With my kids back to school and fall settling in, I finally feel like I'm back to giving this project 100%. Here's week 2 of my Beatrix Potter study.
I'm always on the lookout for connections with the other artists that I've studied this year. Frida Kahlo also had several rather unusual pets including a deer, spider monkey, and hawk (among many others). Beatrix's father was an amateur photographer; Frida's was a professional photographer.
There's a lot of similarities in the color palettes of Beatrix Potter and Louise Bourgeois. Louise attributed her color choices to growing up in the tapestry business that her parents' ran. Beatrix's grandparents were in the fabric business. Her father's father owned the largest calico printing works in England. Her mother's father was a wealthy cotton merchant. Possibly fabric also played a role in her color selections.
While Beatrix was doing all that research with fungi, she was also illustrating fairy tales and stories, like these of Alice's Adventures in Wonderland and Cinderella from 1893 and 1895. And then the things around her (the mushrooms, the rabbit, the other pets) began making their way into those illustrations.
In the 1890s' Beatrix and her brother Bertram began to print Christmas cards of their own designs as a way to earn money. Mice and rabbits were the most frequent subject for the cards. Later their printer, Hildesheimer and Faulkner bought several of Beatrix's rabbit paintings to illustrate verses by Frederic Weatherly in a small book titled A Happy Pair.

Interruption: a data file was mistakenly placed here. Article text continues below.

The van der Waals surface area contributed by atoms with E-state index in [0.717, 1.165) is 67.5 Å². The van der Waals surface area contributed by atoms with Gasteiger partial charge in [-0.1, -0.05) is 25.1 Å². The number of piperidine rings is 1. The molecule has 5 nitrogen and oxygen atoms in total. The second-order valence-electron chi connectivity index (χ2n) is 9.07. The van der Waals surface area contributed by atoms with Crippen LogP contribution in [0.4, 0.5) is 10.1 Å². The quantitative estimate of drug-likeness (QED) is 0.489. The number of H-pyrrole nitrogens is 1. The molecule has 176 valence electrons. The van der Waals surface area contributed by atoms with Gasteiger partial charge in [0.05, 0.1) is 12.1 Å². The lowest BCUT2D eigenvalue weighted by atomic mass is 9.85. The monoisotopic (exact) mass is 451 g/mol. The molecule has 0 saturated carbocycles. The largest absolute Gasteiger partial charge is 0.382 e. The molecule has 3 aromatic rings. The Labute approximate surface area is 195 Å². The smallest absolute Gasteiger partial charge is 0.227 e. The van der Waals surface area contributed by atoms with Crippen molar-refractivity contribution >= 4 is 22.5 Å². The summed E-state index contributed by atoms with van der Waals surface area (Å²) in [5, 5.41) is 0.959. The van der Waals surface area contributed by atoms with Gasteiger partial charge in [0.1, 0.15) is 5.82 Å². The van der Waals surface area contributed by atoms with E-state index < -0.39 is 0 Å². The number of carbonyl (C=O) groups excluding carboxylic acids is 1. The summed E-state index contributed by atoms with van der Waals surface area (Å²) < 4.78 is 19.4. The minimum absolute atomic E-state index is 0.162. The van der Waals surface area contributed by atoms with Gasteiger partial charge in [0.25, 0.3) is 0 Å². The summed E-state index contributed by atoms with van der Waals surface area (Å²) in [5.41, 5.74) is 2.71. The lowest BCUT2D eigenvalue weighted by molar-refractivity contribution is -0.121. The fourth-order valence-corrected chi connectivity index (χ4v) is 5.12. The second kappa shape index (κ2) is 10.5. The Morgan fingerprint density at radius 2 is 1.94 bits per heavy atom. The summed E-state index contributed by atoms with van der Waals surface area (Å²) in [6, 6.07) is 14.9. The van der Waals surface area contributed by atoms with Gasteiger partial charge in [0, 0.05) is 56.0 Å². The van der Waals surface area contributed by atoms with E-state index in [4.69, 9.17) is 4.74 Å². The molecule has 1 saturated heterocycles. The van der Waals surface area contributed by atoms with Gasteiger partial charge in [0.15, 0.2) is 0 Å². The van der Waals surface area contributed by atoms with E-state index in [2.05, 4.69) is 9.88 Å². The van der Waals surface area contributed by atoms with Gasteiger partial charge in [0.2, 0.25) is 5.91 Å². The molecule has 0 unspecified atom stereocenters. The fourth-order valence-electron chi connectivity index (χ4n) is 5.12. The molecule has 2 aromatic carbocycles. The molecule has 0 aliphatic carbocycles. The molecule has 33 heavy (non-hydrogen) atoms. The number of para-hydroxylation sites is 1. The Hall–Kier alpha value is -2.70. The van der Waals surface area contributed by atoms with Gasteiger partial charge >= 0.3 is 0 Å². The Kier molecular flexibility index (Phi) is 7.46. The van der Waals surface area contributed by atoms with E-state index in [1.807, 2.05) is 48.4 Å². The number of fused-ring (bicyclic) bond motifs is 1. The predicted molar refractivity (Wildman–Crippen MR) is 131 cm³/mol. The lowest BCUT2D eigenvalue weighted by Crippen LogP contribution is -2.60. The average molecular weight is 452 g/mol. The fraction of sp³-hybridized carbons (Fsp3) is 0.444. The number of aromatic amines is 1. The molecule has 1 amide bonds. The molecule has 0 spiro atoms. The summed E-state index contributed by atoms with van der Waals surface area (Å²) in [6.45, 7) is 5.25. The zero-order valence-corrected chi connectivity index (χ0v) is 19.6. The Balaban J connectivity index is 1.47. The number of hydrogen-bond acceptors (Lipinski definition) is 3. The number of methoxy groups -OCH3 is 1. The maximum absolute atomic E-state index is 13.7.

Beatrix often wrote letters to the children of her former governess, Annie Moore. Annie was only a few years older than Beatrix and it seems that Beatrix had a relationship with Annie's children like that of an aunt or godmother. She included stories and illustrations in the letters and it was in a letter to Noel that the story of Flopsy, Mopsy, Cottontail, and Peter began.
In 1900, Annie suggested that the stories and the pictures might make interesting books for children. Beatrix revised Peter's story and added more illustrations. She sent it to six publishers, only to have it returned with lukewarm interest and suggestions to shorten/lengthen the story and to add color illustrations. Beatrix was determined to keep the book small and in black and white so that it was affordable to children. She withdrew her savings and printed 250 copies of the story herself. It was popular among friends and family so a few months later, she printed 200 more copies.
In June of 1902 after 6 months of negotiations over size, cost, and color, Beatrix signed a contract with publisher Federick Warne & Co. Beatrix set out to revise and create color illustrations for The Tale of Peter Rabbit. She started out by adding color to the line illustrations in her original book and then unhappy with those results, she created entirely new illustrations.
I think it's interesting to look at all the things Beatrix did that eventually led Peter Rabbit. We often say that an artist came out of nowhere and it's only because we don't know all the things they worked on that led to the one thing that became popular.
Finally, I thought I'd end the week with a Beatrix inspired rabbit of my own.